By Dominique Diane
You might not expect it, but millennials are taking over the camping industry. In the United States alone, over 1.2 million people went camping last year – and over half of them were young millennials. In fact, millennials are more likely than any other age group to travel with friends. So what exactly is drawing the internet generation to the great outdoors in such great numbers? Is it the sense of adventure and connection with nature and a desire to disconnect from the fast-paced world around them? Maybe, but not exactly.
When a millennial asks Google, “What are some great campgrounds near me?” they are looking for some very specific things, including stoves, wi-fi, facilities, and more. This generation is accustomed to being surrounded by creature comforts and the finer things in life – they were the generation born to glamp. As outdoor companies begin to market increasingly to millennials in this industry, the nature of camping is changing, and the way we experience the great outdoors may never be the same again.
In the past, camping has been considered a way to escape from the fast-paced world of technology that we live in. However, millennials would prefer to stay connected. One of the most important reasons for this, of course, is photos. Seventy-five percent of young travelers use social networks, like Snapchat, every day while they are traveling.
From tents integrated with LED lights to pop-up tents that require little to no setup, today’s tents are more than just a couple of poles in the ground. Some millennials prefer to forgo tents altogether in favor of campgrounds that have fully functional cabins or (for the hipster millennial) vintage airstream campers.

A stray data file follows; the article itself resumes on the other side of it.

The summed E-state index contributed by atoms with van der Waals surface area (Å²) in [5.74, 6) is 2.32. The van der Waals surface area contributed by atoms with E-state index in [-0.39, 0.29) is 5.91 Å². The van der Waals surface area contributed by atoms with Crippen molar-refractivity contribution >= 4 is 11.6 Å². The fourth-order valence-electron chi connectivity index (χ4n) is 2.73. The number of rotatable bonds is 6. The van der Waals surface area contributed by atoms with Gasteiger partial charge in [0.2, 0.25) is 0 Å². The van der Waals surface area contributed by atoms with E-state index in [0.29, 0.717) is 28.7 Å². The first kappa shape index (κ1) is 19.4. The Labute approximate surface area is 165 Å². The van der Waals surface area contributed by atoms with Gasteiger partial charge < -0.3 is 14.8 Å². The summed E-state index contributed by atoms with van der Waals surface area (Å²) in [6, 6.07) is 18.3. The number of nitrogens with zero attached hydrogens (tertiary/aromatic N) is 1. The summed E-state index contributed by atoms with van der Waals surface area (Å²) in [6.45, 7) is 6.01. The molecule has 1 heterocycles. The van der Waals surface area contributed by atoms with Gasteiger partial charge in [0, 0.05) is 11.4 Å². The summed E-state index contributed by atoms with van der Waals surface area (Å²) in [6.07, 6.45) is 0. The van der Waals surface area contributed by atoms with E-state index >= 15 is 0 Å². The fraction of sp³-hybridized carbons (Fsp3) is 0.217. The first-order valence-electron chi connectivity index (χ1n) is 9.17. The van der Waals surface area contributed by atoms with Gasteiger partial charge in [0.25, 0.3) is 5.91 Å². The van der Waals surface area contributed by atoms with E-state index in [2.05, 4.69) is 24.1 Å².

Brands like North Face have turned outdoor clothing into a fashion statement in and of itself. Not all camping has to be extreme, and for those who aren’t planning on rock climbing or mountain biking, outdoor brands now feature a softer line of clothing that is perfect for sitting around a campfire or watching a great sunset.
If you think you’ve been seeing a lot more retro camper vans on the road here lately, you aren’t wrong. According to a study by the KOA, about 14% of millennials campers have a desire to buy a van and live the “van-life” where most of their lifestyle is made up of traveling, camping, and being on the road.
While this generation does love glamping, according to Forbes, cost has been a big influence on millennials turning to camping. As one camper puts it, “It’s the one trip we can definitely afford.” And this is true. Camping can be a relatively low-cost vacation with the average KOA campsite costing less than $10 a night, but there are still those who will pay over $1500 for a fully decked out glamping site with wi-fi, television, plumbing, electricity, and more.
Since 2014, the number of millennials who camp has more than doubled. If you haven’t planned an annual camping trip yet, maybe you should reconsider the way you’ve been thinking about camping.